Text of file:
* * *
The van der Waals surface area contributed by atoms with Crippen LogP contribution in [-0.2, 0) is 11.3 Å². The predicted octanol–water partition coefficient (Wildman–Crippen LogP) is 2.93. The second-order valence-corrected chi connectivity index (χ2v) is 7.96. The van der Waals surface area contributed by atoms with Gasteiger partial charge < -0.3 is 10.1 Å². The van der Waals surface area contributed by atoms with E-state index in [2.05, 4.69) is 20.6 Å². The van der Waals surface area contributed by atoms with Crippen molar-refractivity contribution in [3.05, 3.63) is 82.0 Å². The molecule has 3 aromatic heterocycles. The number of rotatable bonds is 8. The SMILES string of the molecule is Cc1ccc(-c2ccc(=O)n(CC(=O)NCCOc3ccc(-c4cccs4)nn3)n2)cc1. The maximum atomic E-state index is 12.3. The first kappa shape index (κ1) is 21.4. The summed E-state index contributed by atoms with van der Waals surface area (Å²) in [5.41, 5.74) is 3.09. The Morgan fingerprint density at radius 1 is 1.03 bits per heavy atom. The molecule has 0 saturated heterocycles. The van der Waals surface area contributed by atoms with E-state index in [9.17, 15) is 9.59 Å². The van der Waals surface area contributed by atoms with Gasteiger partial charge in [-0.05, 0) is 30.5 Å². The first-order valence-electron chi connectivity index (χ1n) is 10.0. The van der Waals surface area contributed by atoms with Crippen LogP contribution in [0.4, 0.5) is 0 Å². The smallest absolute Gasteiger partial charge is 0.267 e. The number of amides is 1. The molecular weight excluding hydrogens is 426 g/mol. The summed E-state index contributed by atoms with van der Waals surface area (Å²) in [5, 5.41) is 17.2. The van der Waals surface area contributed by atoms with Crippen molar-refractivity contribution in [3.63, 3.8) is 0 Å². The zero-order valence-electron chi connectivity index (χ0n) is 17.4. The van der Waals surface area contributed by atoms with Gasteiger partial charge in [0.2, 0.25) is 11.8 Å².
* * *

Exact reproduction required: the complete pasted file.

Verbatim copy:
The van der Waals surface area contributed by atoms with Crippen LogP contribution in [-0.2, 0) is 11.3 Å². The predicted octanol–water partition coefficient (Wildman–Crippen LogP) is 2.93. The second-order valence-corrected chi connectivity index (χ2v) is 7.96. The van der Waals surface area contributed by atoms with Gasteiger partial charge < -0.3 is 10.1 Å². The van der Waals surface area contributed by atoms with E-state index in [2.05, 4.69) is 20.6 Å². The van der Waals surface area contributed by atoms with Crippen molar-refractivity contribution in [3.05, 3.63) is 82.0 Å². The molecule has 3 aromatic heterocycles. The number of rotatable bonds is 8. The SMILES string of the molecule is Cc1ccc(-c2ccc(=O)n(CC(=O)NCCOc3ccc(-c4cccs4)nn3)n2)cc1. The maximum atomic E-state index is 12.3. The first kappa shape index (κ1) is 21.4. The summed E-state index contributed by atoms with van der Waals surface area (Å²) in [5.41, 5.74) is 3.09. The Morgan fingerprint density at radius 1 is 1.03 bits per heavy atom. The molecule has 0 saturated heterocycles. The van der Waals surface area contributed by atoms with E-state index in [9.17, 15) is 9.59 Å². The van der Waals surface area contributed by atoms with Gasteiger partial charge in [-0.05, 0) is 30.5 Å². The first-order valence-electron chi connectivity index (χ1n) is 10.0. The van der Waals surface area contributed by atoms with Crippen LogP contribution in [0.4, 0.5) is 0 Å². The smallest absolute Gasteiger partial charge is 0.267 e. The number of amides is 1. The molecular weight excluding hydrogens is 426 g/mol. The summed E-state index contributed by atoms with van der Waals surface area (Å²) in [5, 5.41) is 17.2. The van der Waals surface area contributed by atoms with Crippen molar-refractivity contribution in [3.63, 3.8) is 0 Å². The zero-order valence-electron chi connectivity index (χ0n) is 17.4. The van der Waals surface area contributed by atoms with Gasteiger partial charge in [0.2, 0.25) is 11.8 Å².